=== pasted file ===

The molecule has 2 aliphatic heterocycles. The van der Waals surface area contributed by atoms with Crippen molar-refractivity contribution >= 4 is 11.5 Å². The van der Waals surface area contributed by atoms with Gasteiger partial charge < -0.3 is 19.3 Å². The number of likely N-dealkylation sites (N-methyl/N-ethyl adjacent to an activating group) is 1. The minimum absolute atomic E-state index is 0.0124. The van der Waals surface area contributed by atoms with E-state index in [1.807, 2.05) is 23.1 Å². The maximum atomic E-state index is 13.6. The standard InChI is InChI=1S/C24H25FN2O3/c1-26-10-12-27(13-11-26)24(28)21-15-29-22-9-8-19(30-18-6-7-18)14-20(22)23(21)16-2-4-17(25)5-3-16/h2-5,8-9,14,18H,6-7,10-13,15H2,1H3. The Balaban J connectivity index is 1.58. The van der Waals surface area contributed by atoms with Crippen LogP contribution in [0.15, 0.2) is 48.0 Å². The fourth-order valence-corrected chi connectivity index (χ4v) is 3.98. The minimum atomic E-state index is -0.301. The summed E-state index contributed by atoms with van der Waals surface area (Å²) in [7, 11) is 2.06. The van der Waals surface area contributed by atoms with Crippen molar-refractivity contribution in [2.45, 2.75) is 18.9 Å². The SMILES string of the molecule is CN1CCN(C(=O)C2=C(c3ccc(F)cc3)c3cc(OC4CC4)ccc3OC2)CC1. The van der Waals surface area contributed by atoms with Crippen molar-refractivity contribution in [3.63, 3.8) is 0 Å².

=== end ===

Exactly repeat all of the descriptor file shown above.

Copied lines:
The molecule has 2 aliphatic heterocycles. The van der Waals surface area contributed by atoms with Crippen molar-refractivity contribution >= 4 is 11.5 Å². The van der Waals surface area contributed by atoms with Gasteiger partial charge < -0.3 is 19.3 Å². The number of likely N-dealkylation sites (N-methyl/N-ethyl adjacent to an activating group) is 1. The minimum absolute atomic E-state index is 0.0124. The van der Waals surface area contributed by atoms with E-state index in [1.807, 2.05) is 23.1 Å². The maximum atomic E-state index is 13.6. The standard InChI is InChI=1S/C24H25FN2O3/c1-26-10-12-27(13-11-26)24(28)21-15-29-22-9-8-19(30-18-6-7-18)14-20(22)23(21)16-2-4-17(25)5-3-16/h2-5,8-9,14,18H,6-7,10-13,15H2,1H3. The Balaban J connectivity index is 1.58. The van der Waals surface area contributed by atoms with Crippen LogP contribution in [0.15, 0.2) is 48.0 Å². The fourth-order valence-corrected chi connectivity index (χ4v) is 3.98. The minimum atomic E-state index is -0.301. The summed E-state index contributed by atoms with van der Waals surface area (Å²) in [7, 11) is 2.06. The van der Waals surface area contributed by atoms with Crippen molar-refractivity contribution in [2.45, 2.75) is 18.9 Å². The SMILES string of the molecule is CN1CCN(C(=O)C2=C(c3ccc(F)cc3)c3cc(OC4CC4)ccc3OC2)CC1. The van der Waals surface area contributed by atoms with Crippen molar-refractivity contribution in [3.63, 3.8) is 0 Å².